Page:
The goal for our Making Laboratories workshop is to design a workshop for makers to share their skills with one another.
Some assumptions we're making:
We're designing this in a context of a fashion tech workshop. Half of the participants would have a fashion expertise, and half would be creative technologist. We imagine it would be about 12 people (with 3 groups of 4, evenly split between fashion and tech backgrounds).
We would use Google Forms and open up the responses so the final group of participants could see each other's responses.
We would want to know the applicants skills and what they are hoping to learn, as well as have an example of a previous project they've worked on to understand their skill level.
Here's a mockup of the application form: https://docs.google.com/forms/d/1j6ys7GG_i1U4i95Oa7bo9jg-YsfjiBAUuOowrXSH9go/viewform
Night 1: People introduce themselves and brainstorm ideas - then they determine the skills they need for these skills
The ice breaker activity would be used as the start of the first workshop for participants to introduce their skills.
Mysterious / Evocative objects: Use an evocative object that gets passed around, each person introduces themselves and their interpretation of the object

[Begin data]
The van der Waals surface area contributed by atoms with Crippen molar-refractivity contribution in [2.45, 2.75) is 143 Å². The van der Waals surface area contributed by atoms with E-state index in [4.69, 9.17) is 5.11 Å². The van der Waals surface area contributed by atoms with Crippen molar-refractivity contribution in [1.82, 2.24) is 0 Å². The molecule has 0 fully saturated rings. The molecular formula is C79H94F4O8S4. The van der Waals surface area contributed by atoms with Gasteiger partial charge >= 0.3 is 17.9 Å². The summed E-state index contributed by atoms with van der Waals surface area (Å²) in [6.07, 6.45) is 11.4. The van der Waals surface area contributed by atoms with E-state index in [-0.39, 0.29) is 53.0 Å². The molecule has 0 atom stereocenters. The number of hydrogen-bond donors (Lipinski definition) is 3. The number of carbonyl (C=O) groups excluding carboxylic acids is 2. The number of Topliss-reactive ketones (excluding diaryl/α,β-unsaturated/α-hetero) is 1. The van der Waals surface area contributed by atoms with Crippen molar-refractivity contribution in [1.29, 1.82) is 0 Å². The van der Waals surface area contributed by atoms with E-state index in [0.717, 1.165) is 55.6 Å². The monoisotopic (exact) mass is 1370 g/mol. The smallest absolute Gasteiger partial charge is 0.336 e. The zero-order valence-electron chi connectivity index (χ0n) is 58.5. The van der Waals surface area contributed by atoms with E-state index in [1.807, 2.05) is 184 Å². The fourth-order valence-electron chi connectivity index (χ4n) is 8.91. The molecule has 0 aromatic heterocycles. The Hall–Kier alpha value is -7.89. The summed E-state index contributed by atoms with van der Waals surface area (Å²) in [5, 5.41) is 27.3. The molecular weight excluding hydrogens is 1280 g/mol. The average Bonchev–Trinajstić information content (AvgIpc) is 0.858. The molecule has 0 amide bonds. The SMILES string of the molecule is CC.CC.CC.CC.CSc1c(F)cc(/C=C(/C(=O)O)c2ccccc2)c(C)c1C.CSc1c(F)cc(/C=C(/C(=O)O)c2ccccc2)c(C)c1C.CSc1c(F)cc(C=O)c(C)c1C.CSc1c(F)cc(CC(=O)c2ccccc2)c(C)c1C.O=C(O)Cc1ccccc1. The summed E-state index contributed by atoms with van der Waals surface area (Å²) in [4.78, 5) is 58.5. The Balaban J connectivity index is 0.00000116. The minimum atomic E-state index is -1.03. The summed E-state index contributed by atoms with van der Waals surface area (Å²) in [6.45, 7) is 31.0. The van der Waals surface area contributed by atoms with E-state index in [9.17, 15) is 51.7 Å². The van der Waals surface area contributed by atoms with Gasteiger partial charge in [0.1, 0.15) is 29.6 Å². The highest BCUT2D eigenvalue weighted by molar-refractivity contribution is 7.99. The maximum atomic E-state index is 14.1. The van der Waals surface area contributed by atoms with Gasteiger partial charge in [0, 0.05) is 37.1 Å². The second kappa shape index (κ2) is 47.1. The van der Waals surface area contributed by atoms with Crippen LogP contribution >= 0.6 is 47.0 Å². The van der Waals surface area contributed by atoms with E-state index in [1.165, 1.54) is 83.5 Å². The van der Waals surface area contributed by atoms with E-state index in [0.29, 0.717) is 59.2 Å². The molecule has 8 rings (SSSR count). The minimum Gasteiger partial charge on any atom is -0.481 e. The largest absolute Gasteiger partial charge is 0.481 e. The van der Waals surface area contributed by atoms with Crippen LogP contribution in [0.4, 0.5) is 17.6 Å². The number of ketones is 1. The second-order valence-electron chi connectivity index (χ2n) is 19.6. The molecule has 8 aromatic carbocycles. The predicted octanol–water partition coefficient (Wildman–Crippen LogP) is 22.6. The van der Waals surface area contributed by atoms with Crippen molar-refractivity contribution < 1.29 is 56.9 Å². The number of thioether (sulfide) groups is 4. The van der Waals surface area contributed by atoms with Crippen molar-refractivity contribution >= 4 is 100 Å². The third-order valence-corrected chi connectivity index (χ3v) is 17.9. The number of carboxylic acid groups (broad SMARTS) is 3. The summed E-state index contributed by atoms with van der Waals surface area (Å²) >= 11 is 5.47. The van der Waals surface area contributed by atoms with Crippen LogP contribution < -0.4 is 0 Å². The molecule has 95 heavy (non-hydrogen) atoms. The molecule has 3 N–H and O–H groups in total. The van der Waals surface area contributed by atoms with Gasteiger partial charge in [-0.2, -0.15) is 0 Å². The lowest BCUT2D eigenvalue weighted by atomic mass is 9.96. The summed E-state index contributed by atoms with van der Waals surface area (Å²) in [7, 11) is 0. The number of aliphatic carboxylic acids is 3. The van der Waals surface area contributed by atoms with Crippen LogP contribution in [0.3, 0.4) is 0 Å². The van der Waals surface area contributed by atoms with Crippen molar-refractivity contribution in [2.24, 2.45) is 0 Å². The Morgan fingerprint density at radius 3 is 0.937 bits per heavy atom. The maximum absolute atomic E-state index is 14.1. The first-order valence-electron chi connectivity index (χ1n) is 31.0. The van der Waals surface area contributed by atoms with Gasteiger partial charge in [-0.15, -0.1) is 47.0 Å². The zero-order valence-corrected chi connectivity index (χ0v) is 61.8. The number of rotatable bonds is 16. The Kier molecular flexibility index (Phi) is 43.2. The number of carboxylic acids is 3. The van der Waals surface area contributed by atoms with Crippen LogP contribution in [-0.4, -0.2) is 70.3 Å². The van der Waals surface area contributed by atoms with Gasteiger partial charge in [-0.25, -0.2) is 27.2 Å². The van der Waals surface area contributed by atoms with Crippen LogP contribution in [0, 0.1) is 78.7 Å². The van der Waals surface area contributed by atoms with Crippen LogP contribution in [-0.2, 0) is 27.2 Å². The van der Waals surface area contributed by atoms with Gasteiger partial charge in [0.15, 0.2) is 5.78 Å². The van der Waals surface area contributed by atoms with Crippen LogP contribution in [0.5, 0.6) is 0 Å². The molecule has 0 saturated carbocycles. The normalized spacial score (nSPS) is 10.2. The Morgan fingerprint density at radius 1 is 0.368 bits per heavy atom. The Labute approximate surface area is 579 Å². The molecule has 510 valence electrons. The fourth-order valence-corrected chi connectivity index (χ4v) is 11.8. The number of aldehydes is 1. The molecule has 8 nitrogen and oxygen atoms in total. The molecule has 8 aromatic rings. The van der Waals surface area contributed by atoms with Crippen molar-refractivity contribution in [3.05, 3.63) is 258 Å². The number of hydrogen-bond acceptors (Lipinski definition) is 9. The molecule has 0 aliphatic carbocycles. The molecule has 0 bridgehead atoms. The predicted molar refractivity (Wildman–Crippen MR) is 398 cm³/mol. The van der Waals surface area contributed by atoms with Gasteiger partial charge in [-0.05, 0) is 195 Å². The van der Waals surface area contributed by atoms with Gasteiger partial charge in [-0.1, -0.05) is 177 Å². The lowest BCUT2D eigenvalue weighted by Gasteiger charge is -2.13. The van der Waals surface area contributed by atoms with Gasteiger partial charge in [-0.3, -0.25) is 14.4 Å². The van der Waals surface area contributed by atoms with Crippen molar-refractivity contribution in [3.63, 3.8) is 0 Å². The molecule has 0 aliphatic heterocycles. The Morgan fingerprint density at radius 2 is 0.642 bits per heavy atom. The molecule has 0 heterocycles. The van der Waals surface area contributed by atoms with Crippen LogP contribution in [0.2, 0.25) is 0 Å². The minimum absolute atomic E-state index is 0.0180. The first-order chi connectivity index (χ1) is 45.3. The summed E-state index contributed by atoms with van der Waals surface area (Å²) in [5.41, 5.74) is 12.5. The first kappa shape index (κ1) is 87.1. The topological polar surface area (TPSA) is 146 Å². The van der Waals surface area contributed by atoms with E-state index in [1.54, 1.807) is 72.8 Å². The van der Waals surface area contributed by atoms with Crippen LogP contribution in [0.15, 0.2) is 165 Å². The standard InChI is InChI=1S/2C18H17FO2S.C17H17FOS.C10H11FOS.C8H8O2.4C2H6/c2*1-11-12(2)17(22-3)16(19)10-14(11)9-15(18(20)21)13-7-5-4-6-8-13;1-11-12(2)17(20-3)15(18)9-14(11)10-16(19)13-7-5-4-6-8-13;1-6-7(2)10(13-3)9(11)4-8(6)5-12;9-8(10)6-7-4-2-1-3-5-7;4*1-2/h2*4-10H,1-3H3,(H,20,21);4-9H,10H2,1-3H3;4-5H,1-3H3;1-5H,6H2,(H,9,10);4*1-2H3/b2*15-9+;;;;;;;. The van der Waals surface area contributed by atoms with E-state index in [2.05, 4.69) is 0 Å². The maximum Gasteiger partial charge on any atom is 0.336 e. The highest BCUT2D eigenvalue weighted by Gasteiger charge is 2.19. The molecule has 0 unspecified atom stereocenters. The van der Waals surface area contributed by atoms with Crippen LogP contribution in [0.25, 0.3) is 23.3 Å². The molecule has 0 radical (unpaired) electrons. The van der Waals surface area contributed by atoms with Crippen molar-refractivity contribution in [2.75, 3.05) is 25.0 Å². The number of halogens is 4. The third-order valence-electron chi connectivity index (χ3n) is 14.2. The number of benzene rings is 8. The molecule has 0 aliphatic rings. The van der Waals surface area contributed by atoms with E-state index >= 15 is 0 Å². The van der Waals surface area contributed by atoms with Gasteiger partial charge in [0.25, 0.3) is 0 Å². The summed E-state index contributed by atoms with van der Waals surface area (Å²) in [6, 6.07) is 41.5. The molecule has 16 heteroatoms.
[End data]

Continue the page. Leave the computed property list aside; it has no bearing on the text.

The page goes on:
Past-project sharing: Each person brings a photo of a project they've previously worked on and adds it to a wall. One person starts and takes down their photo and describes their past project, then picks another project and that person introduces themselves, and so on.
Favorite objects: Each person brings in an object they especially like and share why they like it. They then design a project that is a mash up of two products.
The entire group brainstorms concepts and selects the top 3 ideas. Groups form around the top 3 ideas, evenly split between technologists and fashion designers.
After the skills exchange, workshop organizers should compile a schedule in which different teams can use some of the shared machines in the shop (such as the laser cutter, 3D printer, etc) to avoid overbooking tools.
The first full day of the workshop would be dedicated to participants exchanging skills in the context of their proposed project.
Facilitators should ensure that participants are aware of the time constraints of the workshop and should scope their projects accordingly (creating a scale prototype rather than a complete piece, for example).
Here are some tips we compiled for learners sharing their skills with one another:
Skill Exchange Tips
Participants have the majority of the day to continue working on their project, with an expectation to present wherever their prototypes are at the end of the day. Final presentations can be working prototypes, a video, or a sketch.
We leave 15 minutes before presentation for participants to fill out a workshop describing the most valuable tips they learned.
These worksheets are shared during the final presentation and compiled by organizers at the conclusion of the workshop to share with everyone, so everyone can learn from each team's experience.